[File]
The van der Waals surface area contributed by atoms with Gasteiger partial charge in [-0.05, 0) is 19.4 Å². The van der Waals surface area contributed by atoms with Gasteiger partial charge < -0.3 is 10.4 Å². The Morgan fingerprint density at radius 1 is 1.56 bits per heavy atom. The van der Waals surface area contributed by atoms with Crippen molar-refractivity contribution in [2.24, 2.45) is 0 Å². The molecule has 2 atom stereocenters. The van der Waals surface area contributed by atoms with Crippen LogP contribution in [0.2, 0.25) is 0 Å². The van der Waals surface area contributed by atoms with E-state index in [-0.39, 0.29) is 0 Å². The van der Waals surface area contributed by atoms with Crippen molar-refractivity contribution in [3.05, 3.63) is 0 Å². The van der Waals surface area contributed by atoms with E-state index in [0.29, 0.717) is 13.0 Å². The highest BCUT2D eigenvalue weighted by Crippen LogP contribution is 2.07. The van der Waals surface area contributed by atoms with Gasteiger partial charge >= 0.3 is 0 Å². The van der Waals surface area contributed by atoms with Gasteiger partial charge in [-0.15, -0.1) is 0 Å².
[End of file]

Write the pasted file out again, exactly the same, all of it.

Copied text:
The van der Waals surface area contributed by atoms with Gasteiger partial charge in [-0.05, 0) is 19.4 Å². The van der Waals surface area contributed by atoms with Gasteiger partial charge < -0.3 is 10.4 Å². The Morgan fingerprint density at radius 1 is 1.56 bits per heavy atom. The van der Waals surface area contributed by atoms with Crippen molar-refractivity contribution in [2.24, 2.45) is 0 Å². The molecule has 2 atom stereocenters. The van der Waals surface area contributed by atoms with Crippen LogP contribution in [0.2, 0.25) is 0 Å². The van der Waals surface area contributed by atoms with E-state index in [-0.39, 0.29) is 0 Å². The van der Waals surface area contributed by atoms with Crippen molar-refractivity contribution in [3.05, 3.63) is 0 Å². The van der Waals surface area contributed by atoms with E-state index in [0.29, 0.717) is 13.0 Å². The highest BCUT2D eigenvalue weighted by Crippen LogP contribution is 2.07. The van der Waals surface area contributed by atoms with Gasteiger partial charge >= 0.3 is 0 Å². The van der Waals surface area contributed by atoms with Gasteiger partial charge in [-0.15, -0.1) is 0 Å².